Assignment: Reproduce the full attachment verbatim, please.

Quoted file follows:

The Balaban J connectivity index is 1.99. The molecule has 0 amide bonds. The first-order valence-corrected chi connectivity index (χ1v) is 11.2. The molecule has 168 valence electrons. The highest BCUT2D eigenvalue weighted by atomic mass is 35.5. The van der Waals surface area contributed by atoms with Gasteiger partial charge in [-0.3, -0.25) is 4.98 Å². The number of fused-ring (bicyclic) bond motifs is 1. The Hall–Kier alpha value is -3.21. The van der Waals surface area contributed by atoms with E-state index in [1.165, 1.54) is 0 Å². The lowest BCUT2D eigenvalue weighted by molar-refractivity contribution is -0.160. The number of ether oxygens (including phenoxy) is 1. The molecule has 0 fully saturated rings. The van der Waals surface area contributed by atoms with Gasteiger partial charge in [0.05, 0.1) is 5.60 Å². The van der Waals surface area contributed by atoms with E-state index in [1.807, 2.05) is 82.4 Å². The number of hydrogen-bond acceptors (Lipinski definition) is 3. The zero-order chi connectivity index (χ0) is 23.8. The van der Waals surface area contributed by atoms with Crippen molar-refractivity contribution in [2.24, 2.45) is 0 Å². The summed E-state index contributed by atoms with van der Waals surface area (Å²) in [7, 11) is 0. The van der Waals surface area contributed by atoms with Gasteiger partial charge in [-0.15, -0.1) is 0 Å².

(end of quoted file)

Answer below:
The Balaban J connectivity index is 1.99. The molecule has 0 amide bonds. The first-order valence-corrected chi connectivity index (χ1v) is 11.2. The molecule has 168 valence electrons. The highest BCUT2D eigenvalue weighted by atomic mass is 35.5. The van der Waals surface area contributed by atoms with Gasteiger partial charge in [-0.3, -0.25) is 4.98 Å². The number of fused-ring (bicyclic) bond motifs is 1. The Hall–Kier alpha value is -3.21. The van der Waals surface area contributed by atoms with E-state index in [1.165, 1.54) is 0 Å². The lowest BCUT2D eigenvalue weighted by molar-refractivity contribution is -0.160. The number of ether oxygens (including phenoxy) is 1. The molecule has 0 fully saturated rings. The van der Waals surface area contributed by atoms with Gasteiger partial charge in [0.05, 0.1) is 5.60 Å². The van der Waals surface area contributed by atoms with E-state index in [1.807, 2.05) is 82.4 Å². The number of hydrogen-bond acceptors (Lipinski definition) is 3. The zero-order chi connectivity index (χ0) is 23.8. The van der Waals surface area contributed by atoms with Crippen molar-refractivity contribution in [2.24, 2.45) is 0 Å². The summed E-state index contributed by atoms with van der Waals surface area (Å²) in [7, 11) is 0. The van der Waals surface area contributed by atoms with Gasteiger partial charge in [-0.15, -0.1) is 0 Å².